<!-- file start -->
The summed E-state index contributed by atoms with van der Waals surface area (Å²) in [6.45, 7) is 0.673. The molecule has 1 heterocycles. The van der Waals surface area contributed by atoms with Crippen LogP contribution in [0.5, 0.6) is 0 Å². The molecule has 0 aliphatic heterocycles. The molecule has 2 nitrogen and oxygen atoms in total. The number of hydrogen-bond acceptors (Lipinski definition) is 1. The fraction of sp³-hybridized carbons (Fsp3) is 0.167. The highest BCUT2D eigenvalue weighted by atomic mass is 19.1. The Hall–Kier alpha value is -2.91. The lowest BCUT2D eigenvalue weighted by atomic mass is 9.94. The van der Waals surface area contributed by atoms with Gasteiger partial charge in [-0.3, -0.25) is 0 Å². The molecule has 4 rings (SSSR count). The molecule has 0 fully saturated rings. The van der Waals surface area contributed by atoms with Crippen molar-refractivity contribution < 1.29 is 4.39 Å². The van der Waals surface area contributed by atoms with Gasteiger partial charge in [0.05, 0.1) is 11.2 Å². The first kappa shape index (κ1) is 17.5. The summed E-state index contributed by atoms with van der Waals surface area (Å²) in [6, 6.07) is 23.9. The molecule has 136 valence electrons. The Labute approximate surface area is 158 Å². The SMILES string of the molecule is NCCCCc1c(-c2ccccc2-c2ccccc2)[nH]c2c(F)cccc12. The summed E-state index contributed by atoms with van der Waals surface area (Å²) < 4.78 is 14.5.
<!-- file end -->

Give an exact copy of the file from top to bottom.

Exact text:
The summed E-state index contributed by atoms with van der Waals surface area (Å²) in [6.45, 7) is 0.673. The molecule has 1 heterocycles. The van der Waals surface area contributed by atoms with Crippen LogP contribution in [0.5, 0.6) is 0 Å². The molecule has 0 aliphatic heterocycles. The molecule has 2 nitrogen and oxygen atoms in total. The number of hydrogen-bond acceptors (Lipinski definition) is 1. The fraction of sp³-hybridized carbons (Fsp3) is 0.167. The highest BCUT2D eigenvalue weighted by atomic mass is 19.1. The Hall–Kier alpha value is -2.91. The lowest BCUT2D eigenvalue weighted by atomic mass is 9.94. The van der Waals surface area contributed by atoms with Gasteiger partial charge in [-0.3, -0.25) is 0 Å². The molecule has 4 rings (SSSR count). The molecule has 0 fully saturated rings. The van der Waals surface area contributed by atoms with Crippen molar-refractivity contribution < 1.29 is 4.39 Å². The van der Waals surface area contributed by atoms with Gasteiger partial charge in [0.05, 0.1) is 11.2 Å². The first kappa shape index (κ1) is 17.5. The summed E-state index contributed by atoms with van der Waals surface area (Å²) in [6, 6.07) is 23.9. The molecule has 136 valence electrons. The Labute approximate surface area is 158 Å². The SMILES string of the molecule is NCCCCc1c(-c2ccccc2-c2ccccc2)[nH]c2c(F)cccc12. The summed E-state index contributed by atoms with van der Waals surface area (Å²) < 4.78 is 14.5.